Daniel J. Fall, M.D.; Arthur B. French, M.D., F.A.C.P.; H. Marvin Pollard, M.D., F.A.C.P.
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The stimulus that triggers transmission of the sensation of esophageal pain is not well defined. In normal subjects distention of the lower esophagus with a balloon or sudden infusion of fluid produces pain, usually considered due to distention of the esophagus and production of motor activity. It is generally assumed that in the presence of an intact esophageal mucosa the "stretch" or "tension" stimulus is the only intraesophageal stimulus that produces pain. In patients with esophagitis, infusion of much smaller amounts of 0.1 N acid produces pain. This painful infusion is almost invariably accompanied by motor abnormalities. It is not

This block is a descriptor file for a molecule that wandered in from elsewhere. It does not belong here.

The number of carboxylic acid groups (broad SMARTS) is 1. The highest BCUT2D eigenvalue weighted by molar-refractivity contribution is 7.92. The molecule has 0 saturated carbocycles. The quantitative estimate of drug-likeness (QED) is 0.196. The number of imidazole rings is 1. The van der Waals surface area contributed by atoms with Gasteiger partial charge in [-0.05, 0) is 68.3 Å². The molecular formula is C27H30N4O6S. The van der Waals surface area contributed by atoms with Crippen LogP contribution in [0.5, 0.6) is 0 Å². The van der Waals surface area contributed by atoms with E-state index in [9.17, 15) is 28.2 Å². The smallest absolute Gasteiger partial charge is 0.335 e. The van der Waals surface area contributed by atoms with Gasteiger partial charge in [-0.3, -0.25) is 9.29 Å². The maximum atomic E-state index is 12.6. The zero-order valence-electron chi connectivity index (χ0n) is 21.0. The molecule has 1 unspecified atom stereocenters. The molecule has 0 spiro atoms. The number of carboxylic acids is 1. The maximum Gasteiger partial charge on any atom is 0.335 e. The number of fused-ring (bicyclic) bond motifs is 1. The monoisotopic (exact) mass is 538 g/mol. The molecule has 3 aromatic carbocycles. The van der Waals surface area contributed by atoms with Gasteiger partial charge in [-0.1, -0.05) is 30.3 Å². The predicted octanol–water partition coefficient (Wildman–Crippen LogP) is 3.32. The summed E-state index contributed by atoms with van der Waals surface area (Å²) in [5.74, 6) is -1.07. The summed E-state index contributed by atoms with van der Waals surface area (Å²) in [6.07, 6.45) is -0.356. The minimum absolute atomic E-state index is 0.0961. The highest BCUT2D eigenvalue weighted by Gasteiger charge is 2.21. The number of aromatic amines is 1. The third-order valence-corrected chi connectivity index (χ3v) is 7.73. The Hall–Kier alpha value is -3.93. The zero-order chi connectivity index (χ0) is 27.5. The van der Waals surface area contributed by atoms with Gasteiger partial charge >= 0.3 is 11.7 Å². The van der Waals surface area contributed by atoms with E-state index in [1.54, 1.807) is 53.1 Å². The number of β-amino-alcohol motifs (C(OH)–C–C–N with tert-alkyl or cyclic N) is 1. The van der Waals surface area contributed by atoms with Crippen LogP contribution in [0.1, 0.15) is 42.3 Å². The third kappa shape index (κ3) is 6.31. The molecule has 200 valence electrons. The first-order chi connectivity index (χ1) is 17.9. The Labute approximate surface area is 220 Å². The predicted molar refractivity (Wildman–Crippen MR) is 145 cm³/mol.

Daniel J. Fall, Arthur B. French, H. Marvin Pollard. Esophageal Pain and Esophageal pH.. Ann Intern Med. 1967;66:1031. doi: 10.7326/0003-4819-66-5-1031_2
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Published: Ann Intern Med. 1967;66(5):1031.
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Print ISSN: 0003-4819 | Online ISSN: 1539-3704
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